International media are raving that Rotorua iwi have "stolen the show" with their "spectacular" powhiri for the royal couple.
Prince Harry, Duke of Sussex and Meghan, Duchess of Sussex, were welcomed onto Te Papaiouru Marae this morning in Ohinemutu by Te Arawa iwi Ngāti Whakaue
Sky News cameraman Adam Cole said the welcome gave him goosebumps.
"This is spectacular ... It's a hell of a way to end the tour. That ceremony was so powerful."
Cole said the royal couple were also welcomed at Government House with a powhiri.
"This trumped it. The whole press pen said the same thing. And, yes, I did think it stole the show, what a great last day."
Daily Mirror royal correspondent Russell Myers said the powhiri ceremony was "incredible to witness".
ITV News correspondent Rupert Evelyn said it was a "powerful welcome".
"Wow. In a homogenised world such a powerful welcome for Harry and Meghan stands out."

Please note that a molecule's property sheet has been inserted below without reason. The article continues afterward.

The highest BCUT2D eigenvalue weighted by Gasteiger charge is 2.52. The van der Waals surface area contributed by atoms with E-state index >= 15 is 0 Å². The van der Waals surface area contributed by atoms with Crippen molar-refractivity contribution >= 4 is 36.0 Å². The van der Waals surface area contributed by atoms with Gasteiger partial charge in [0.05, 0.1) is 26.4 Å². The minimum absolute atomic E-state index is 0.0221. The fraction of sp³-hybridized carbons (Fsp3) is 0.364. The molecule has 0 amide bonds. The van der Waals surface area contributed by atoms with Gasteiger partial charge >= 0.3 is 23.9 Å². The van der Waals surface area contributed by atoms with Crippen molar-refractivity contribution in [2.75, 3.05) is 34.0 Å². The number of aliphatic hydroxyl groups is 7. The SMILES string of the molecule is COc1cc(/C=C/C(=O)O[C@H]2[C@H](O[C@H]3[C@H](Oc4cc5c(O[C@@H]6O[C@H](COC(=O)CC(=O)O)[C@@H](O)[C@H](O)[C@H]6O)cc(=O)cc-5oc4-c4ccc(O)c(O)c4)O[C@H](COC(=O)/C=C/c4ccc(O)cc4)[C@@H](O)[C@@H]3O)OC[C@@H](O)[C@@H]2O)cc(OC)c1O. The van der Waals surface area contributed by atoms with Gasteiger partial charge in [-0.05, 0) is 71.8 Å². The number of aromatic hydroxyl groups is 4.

Te Arawa had also made he and fellow media feel very "welcome", he said.
"The Te Arawa people in Rotorua welcome us media with amazing food and say they are 'privileged' to have us here. I feel privileged to be here."
Earlier, when the Duke of Sussex gave his speech, there were cheers when he opened his address to Ngāti Whakaue in te reo.
His clear and strong pronunciation in his greeting drew even more applause.
He thanked the weavers of his korowai and finished the speech in te reo again, saying: "Mauri ora kia koutou katoa."
Harry said he was pleased to be spending time here at the edge of the lake and with the people of Te Arawa.
"Thank you so much for the beautiful cloak you have gifted myself and the duchess."
He said the great skill and aroha which went into making it would see it as a treasured taonga in their family.
He then led the waiata himself, singing all of the words to Te Aroha in te reo.
It comes after Markle spoke te reo in her speech on women's suffrage at Government House on Sunday night, including "tēnā koutou katoa" in her introduction.
Sir Toby Curtis, spokesman for Te Arawa, said prior to the visit that it would allow the tribe to extend its manaakitanga (respect/generosity/care) to the royal couple, and with the resulting global interest, allow the world to experience the unique hospitality and warmth of the tribe.